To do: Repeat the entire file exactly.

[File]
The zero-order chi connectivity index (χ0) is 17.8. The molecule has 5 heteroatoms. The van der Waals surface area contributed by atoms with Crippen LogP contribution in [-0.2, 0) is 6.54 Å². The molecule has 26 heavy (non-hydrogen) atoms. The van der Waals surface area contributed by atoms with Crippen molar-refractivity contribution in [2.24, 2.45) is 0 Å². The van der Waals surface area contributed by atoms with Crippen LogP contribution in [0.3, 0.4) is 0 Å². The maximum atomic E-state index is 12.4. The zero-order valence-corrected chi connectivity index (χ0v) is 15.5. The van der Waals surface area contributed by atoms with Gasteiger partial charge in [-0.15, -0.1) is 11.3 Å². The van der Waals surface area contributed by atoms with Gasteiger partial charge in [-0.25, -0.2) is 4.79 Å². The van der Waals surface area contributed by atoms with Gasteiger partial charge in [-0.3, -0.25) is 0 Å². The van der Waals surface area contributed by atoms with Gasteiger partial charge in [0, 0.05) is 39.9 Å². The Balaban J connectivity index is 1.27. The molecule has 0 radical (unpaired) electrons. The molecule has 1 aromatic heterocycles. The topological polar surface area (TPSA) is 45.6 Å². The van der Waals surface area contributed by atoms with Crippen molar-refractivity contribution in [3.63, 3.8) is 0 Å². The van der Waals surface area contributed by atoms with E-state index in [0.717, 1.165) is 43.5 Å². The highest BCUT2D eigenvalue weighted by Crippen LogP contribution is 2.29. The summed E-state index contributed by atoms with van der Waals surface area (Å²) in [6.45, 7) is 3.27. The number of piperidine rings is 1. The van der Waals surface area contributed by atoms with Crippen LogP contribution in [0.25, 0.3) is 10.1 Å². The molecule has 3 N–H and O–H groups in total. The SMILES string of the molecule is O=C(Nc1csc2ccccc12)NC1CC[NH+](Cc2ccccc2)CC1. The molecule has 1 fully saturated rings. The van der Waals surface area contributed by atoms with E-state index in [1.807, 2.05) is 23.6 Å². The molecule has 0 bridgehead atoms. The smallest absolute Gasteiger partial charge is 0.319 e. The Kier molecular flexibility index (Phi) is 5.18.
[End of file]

The zero-order chi connectivity index (χ0) is 17.8. The molecule has 5 heteroatoms. The van der Waals surface area contributed by atoms with Crippen LogP contribution in [-0.2, 0) is 6.54 Å². The molecule has 26 heavy (non-hydrogen) atoms. The van der Waals surface area contributed by atoms with Crippen molar-refractivity contribution in [2.24, 2.45) is 0 Å². The van der Waals surface area contributed by atoms with Crippen LogP contribution in [0.3, 0.4) is 0 Å². The maximum atomic E-state index is 12.4. The zero-order valence-corrected chi connectivity index (χ0v) is 15.5. The van der Waals surface area contributed by atoms with Gasteiger partial charge in [-0.15, -0.1) is 11.3 Å². The van der Waals surface area contributed by atoms with Gasteiger partial charge in [-0.25, -0.2) is 4.79 Å². The van der Waals surface area contributed by atoms with Gasteiger partial charge in [-0.3, -0.25) is 0 Å². The van der Waals surface area contributed by atoms with Gasteiger partial charge in [0, 0.05) is 39.9 Å². The Balaban J connectivity index is 1.27. The molecule has 0 radical (unpaired) electrons. The molecule has 1 aromatic heterocycles. The topological polar surface area (TPSA) is 45.6 Å². The van der Waals surface area contributed by atoms with Crippen molar-refractivity contribution in [3.63, 3.8) is 0 Å². The van der Waals surface area contributed by atoms with E-state index in [0.717, 1.165) is 43.5 Å². The highest BCUT2D eigenvalue weighted by Crippen LogP contribution is 2.29. The summed E-state index contributed by atoms with van der Waals surface area (Å²) in [6.45, 7) is 3.27. The number of piperidine rings is 1. The van der Waals surface area contributed by atoms with Crippen LogP contribution in [0.25, 0.3) is 10.1 Å². The molecule has 3 N–H and O–H groups in total. The SMILES string of the molecule is O=C(Nc1csc2ccccc12)NC1CC[NH+](Cc2ccccc2)CC1. The molecule has 1 fully saturated rings. The van der Waals surface area contributed by atoms with E-state index in [1.807, 2.05) is 23.6 Å². The molecule has 0 bridgehead atoms. The smallest absolute Gasteiger partial charge is 0.319 e. The Kier molecular flexibility index (Phi) is 5.18.